Recombinant electron donors and acceptors to and from reaction center particles, and light dependent menaquinone reduction in isolated membranes of Heliobacterium modesticaldum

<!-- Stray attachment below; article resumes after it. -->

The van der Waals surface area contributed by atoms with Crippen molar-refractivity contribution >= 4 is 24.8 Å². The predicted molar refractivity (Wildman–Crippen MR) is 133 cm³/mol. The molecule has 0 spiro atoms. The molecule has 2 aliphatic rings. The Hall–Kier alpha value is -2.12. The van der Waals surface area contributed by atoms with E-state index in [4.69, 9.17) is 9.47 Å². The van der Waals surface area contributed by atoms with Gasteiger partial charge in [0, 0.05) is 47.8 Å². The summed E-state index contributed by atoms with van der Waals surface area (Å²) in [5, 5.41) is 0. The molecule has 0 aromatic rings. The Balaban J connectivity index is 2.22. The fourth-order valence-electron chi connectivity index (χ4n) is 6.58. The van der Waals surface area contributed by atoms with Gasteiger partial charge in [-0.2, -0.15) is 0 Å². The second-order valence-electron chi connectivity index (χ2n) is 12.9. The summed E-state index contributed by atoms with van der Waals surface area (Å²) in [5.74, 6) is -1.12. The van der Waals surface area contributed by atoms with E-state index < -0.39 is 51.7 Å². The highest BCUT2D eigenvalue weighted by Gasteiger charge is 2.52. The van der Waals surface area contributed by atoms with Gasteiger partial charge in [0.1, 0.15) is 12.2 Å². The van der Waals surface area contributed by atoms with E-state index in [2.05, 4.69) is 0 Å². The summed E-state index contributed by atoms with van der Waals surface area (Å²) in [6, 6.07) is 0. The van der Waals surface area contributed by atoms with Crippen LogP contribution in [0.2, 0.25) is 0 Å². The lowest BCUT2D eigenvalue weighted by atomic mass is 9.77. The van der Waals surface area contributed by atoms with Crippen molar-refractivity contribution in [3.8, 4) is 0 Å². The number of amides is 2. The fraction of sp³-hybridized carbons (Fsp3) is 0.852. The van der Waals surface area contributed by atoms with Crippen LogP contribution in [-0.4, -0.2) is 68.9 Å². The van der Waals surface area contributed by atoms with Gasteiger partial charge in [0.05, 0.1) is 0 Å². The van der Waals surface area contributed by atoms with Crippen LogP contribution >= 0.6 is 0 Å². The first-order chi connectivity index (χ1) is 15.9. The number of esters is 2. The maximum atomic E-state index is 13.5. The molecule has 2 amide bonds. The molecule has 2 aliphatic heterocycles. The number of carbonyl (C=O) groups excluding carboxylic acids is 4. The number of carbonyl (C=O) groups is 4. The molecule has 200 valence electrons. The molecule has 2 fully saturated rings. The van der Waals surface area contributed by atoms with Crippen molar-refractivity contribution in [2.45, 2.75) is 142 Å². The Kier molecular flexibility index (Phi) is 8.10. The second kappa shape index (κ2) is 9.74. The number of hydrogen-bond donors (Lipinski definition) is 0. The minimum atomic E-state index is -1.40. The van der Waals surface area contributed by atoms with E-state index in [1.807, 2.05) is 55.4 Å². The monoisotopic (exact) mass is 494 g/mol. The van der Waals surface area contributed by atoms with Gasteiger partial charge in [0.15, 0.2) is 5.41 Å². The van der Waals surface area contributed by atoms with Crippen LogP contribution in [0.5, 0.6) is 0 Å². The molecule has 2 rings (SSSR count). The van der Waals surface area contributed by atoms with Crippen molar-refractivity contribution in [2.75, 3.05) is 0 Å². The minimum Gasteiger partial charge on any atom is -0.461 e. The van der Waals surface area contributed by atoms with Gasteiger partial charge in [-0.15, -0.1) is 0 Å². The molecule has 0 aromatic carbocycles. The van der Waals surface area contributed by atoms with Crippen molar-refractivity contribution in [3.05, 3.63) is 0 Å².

The Heliobacterial reaction center (HbRC) is generally regarded as the most primitive photosynthetic reaction center (RC) known. Even if the HbRC is structurally and functionally simple compared to higher plants, the mechanisms of energy transduction preceding, inside the core, and from the RC are not totally established. Elucidating these structures and mechanisms are paramount to determining where the HbRC is in the grand scheme of RC evolution. In this work, the function and properties of the solubilized cyt c553, PetJ, were investigated, as well as the role HbRC localized menaquinone plays in light-induced electron transfer, and the interaction of the Nif-specific ferredoxin FdxB with reaction center particles devoid of bound FA/FB proteins. In chapter 2, I successfully express and purify a soluble version of PetJ that functions as a temperature dependent electron donor to P800+. Recombinant PetJ retains the spectroscopic characteristics of membrane-bound PetJ. The kinetics were characteristic of a bimolecular reaction with a second order rate of 1.53 x 104 M-1s-1 at room temperature and a calculated activation energy of 91 kJ/mol. In chapter 4, I use reverse phase high-performance liquid chromatography (HPLC) to detect the light-induced generation of Menaquinol-9 (MQH2) in isolated heliobacterial membranes. This process is dependent on laser power, pH, temperature, and can be modified by the presence of the artificial electron acceptor benzyl viologen (BV) and the inhibitors azoxystrobin and terbutryn. The addition of the bc complex inhibitor azoxystrobin decreases the ratio of MQ to MQH2. This indicates competition between the HbRC and the bc complex, and hints toward a truncated cyclic electron flow pathway. In chapter 5, the Nif-Specific ferredoxin FdxB was recombinantly expressed and shown to oxidize the terminal cofactor in the HbRC, FX-, in a concentration-dependent manner. This work indicates the HbRC may be able to reduce a wide variety of electron acceptors that may be involved in specific metabolic processes.